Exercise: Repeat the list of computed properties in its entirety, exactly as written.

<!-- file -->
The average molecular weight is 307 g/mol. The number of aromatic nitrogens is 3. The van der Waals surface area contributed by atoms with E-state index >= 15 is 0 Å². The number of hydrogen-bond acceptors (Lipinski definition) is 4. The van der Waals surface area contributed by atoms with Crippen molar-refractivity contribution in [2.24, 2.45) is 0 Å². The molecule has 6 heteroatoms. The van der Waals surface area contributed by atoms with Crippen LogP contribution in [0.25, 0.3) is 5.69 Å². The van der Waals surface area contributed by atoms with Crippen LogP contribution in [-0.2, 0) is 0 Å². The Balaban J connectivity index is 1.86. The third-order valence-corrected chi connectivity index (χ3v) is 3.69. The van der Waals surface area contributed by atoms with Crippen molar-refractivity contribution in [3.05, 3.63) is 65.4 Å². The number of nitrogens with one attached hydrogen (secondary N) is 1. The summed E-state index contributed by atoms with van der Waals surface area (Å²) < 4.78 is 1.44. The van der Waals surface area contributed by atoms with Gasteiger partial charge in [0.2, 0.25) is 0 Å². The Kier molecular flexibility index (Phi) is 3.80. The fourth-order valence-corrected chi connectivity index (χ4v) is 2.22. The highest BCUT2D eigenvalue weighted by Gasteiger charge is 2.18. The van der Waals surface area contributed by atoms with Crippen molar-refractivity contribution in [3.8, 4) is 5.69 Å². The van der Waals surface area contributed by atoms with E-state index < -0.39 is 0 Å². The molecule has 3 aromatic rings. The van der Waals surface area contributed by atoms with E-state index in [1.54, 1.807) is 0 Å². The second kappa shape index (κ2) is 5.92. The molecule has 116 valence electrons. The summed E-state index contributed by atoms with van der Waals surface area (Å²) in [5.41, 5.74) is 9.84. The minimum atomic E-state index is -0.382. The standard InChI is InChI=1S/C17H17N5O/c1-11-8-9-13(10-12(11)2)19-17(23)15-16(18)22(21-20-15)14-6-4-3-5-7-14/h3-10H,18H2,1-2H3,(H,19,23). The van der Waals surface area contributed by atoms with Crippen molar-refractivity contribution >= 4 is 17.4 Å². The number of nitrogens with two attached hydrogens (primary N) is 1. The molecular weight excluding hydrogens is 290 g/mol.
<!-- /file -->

The average molecular weight is 307 g/mol. The number of aromatic nitrogens is 3. The van der Waals surface area contributed by atoms with E-state index >= 15 is 0 Å². The number of hydrogen-bond acceptors (Lipinski definition) is 4. The van der Waals surface area contributed by atoms with Crippen molar-refractivity contribution in [2.24, 2.45) is 0 Å². The molecule has 6 heteroatoms. The van der Waals surface area contributed by atoms with Crippen LogP contribution in [0.25, 0.3) is 5.69 Å². The van der Waals surface area contributed by atoms with Crippen LogP contribution in [-0.2, 0) is 0 Å². The Balaban J connectivity index is 1.86. The third-order valence-corrected chi connectivity index (χ3v) is 3.69. The van der Waals surface area contributed by atoms with Crippen molar-refractivity contribution in [3.05, 3.63) is 65.4 Å². The number of nitrogens with one attached hydrogen (secondary N) is 1. The summed E-state index contributed by atoms with van der Waals surface area (Å²) < 4.78 is 1.44. The van der Waals surface area contributed by atoms with Gasteiger partial charge in [0.2, 0.25) is 0 Å². The Kier molecular flexibility index (Phi) is 3.80. The fourth-order valence-corrected chi connectivity index (χ4v) is 2.22. The highest BCUT2D eigenvalue weighted by Gasteiger charge is 2.18. The van der Waals surface area contributed by atoms with Crippen molar-refractivity contribution in [3.8, 4) is 5.69 Å². The van der Waals surface area contributed by atoms with E-state index < -0.39 is 0 Å². The molecule has 3 aromatic rings. The van der Waals surface area contributed by atoms with E-state index in [1.54, 1.807) is 0 Å². The second kappa shape index (κ2) is 5.92. The molecule has 116 valence electrons. The summed E-state index contributed by atoms with van der Waals surface area (Å²) in [5.41, 5.74) is 9.84. The minimum atomic E-state index is -0.382. The standard InChI is InChI=1S/C17H17N5O/c1-11-8-9-13(10-12(11)2)19-17(23)15-16(18)22(21-20-15)14-6-4-3-5-7-14/h3-10H,18H2,1-2H3,(H,19,23). The van der Waals surface area contributed by atoms with Crippen molar-refractivity contribution >= 4 is 17.4 Å². The number of nitrogens with two attached hydrogens (primary N) is 1. The molecular weight excluding hydrogens is 290 g/mol.